Small Business Banking Customers are Different
Every road warrior struggles with expense reports but those of us in the consulting world have to serve up expense reports to multiple masters. Tracking can be a nightmare when one multi-client trip blurs into another and receipts are tucked in various places – or if you’re very organized, captured to an electronic device.
Recognizing the plight of the business traveler, Chase’s Jot app provides the ability to tag expense transactions via a mobile interface at the point of sale, and with its most recent upgrade also enables the customer to take a photo of the receipt and attach it to the transaction. Speaking as a business traveler who HATES expense reports, it is a huge convenience for the customer.
Last week I posted about a Cisco study claiming that 56% of respondents would be willing to provide more personal information to their banks in order to simplify the management of their finances. I said that the research did not provide quantitative evidence to back up that claim and that it was not intuitive that consumers would want to share more information given the “state of trust” in the financial industry.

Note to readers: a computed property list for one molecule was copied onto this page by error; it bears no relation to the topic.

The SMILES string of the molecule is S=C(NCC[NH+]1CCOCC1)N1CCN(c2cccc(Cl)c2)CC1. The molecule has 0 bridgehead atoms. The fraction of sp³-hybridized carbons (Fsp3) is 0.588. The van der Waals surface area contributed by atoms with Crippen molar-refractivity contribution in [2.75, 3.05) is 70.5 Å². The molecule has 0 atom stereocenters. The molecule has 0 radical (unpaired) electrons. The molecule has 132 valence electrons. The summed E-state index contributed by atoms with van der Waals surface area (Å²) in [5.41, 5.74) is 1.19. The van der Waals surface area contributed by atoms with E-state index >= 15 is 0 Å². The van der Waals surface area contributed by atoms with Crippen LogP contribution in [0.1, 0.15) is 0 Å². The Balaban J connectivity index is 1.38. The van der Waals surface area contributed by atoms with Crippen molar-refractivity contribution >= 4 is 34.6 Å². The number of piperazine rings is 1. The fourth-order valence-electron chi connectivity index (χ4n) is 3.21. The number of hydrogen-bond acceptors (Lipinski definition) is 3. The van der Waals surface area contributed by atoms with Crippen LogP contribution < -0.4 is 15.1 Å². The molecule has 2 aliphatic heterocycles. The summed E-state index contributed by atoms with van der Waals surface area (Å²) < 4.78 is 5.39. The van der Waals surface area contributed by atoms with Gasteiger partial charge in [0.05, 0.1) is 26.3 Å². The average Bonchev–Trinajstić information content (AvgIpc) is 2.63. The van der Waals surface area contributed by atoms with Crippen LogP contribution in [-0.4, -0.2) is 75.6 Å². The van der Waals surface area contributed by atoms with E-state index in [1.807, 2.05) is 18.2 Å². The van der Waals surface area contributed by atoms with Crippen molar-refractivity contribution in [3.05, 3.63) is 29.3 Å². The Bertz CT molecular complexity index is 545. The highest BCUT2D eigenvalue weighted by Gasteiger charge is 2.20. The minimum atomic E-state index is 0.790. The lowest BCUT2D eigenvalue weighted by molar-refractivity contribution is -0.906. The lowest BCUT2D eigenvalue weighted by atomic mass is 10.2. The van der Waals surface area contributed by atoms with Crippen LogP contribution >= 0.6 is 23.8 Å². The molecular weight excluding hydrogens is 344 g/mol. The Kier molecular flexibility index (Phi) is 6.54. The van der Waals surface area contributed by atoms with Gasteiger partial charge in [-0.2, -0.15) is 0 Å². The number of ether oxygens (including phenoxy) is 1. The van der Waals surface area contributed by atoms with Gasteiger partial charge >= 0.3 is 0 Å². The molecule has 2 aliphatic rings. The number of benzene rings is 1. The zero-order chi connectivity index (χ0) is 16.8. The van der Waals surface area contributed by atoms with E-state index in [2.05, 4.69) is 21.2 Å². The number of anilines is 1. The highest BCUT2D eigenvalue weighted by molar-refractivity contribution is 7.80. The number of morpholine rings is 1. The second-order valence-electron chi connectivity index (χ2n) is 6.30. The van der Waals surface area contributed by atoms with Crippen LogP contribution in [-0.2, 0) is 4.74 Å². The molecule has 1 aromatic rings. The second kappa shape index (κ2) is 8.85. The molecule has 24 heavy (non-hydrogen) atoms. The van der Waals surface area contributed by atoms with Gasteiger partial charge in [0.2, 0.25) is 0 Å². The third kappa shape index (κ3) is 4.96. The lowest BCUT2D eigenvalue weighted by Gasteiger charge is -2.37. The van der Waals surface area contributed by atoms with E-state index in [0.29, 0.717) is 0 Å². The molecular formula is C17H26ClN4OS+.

Does uploading receipts and tagging transactions count as sharing more personal information for a simpler financial experience? Maybe. That depends on whether Chase is using that information in any manner beyond servicing the immediate need of the customer like using it to cross-sell products or promote third-party offers. Given the threshold of pain for expense reports I guess I’m willing to let them know whether or not my hotel nights are business travel and whether I drank all that wine myself or was taking a client to dinner.
Based on my non-quantitative sampling of an audience of one, I would suggest that business customers pop the intuitiveness bubble on information sharing. If a banking app saves us time, sign us up.